Effects of Intra-Articular Lipopolysaccharide Injection on Systemic Cytokine Gene Expression and Leukocyte Population in Young Horses
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Nineteen yearling Quarter Horses were utilized in a randomized, complete block design to evaluate systemic cytokine gene expression and circulating leukocyte population in young horses following an intra-articular lipopolysaccharide (LPS) challenge. Horses were administered an injection of 0.25 ng (n = 7) or 0.50 ng (n = 6) of LPS or lactated Ringer?s solution (n = 6; control). Blood was collected via jugular catheter at pre-injection h 0 and at 2, 6, 12, and 24 h following aseptic injection of the left radiocarpal joint. Aseptic arthrocentesis was performed at the same times to sample synovial fluid for a companion study. Total RNA was isolated from leukocytes using a commercially available kit and real-time PCR was used to determine relative gene expression of the cytokines; interleukin (IL)-1beta (beta), IL-6, IL-8, IL-10, and tumor necrosis factor-alpha (TNF-alpha). Determination of total leukocyte subpopulations and differentials was performed by Texas Veterinary Medical Diagnostic Laboratory. Data were analyzed using the PROC MIX procedure of SAS. Gene expression of all cytokines analyzed was unaffected by treatment. However, changes over time were observed in some cytokines. Interleukin-1? was increased above baseline at 6, 12, and 24 h (P = 0.04), IL-6 was decreased slightly at 6 and 12 h and then increased at 24 h (P = 0.002), and TNF-alpha was increased at 6 and 12 h (P = 0.01). Only IL-8 exceeded a 2-fold change in expression (P = 0.01), peaking at 12 h and indicating greater responsiveness to arthrocentesis than was observed in the other cytokines. No treatment effects on the leukocyte population were observed; however, total circulating leukocytes increased over time (P = 0.04), peaking at 6 h post-injection. Similarly, an increase over time was observed in monocytes (P = 0.002) and in platelets (P = 0.01) at 24 h post-injection. The results indicate that regardless of treatment, a mild immune response was elicited, likely due to repeated arthrocentesis. Future experiments should consider the effects of arthrocentesis and potential systemic inflammatory response, even in control animals, when administering intra-articular LPS to young horses.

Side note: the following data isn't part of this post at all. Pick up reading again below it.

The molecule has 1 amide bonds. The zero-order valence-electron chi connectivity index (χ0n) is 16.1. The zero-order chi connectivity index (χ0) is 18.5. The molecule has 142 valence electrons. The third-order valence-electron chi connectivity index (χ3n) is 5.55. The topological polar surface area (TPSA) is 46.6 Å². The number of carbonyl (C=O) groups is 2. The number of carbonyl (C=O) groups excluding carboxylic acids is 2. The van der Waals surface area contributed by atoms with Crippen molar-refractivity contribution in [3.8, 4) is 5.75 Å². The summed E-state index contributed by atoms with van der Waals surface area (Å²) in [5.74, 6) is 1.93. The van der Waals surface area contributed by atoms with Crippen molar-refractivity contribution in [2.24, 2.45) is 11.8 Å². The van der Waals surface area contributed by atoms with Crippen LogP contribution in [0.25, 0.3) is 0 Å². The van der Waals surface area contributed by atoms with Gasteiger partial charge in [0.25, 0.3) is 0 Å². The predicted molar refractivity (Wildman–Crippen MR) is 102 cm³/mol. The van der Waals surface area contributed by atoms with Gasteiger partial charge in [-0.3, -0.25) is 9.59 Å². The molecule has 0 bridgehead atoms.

Mueller, Carrie (2011). Effects of Intra-Articular Lipopolysaccharide Injection on Systemic Cytokine Gene Expression and Leukocyte Population in Young Horses. Master's thesis, Texas A&M University. Available electronically from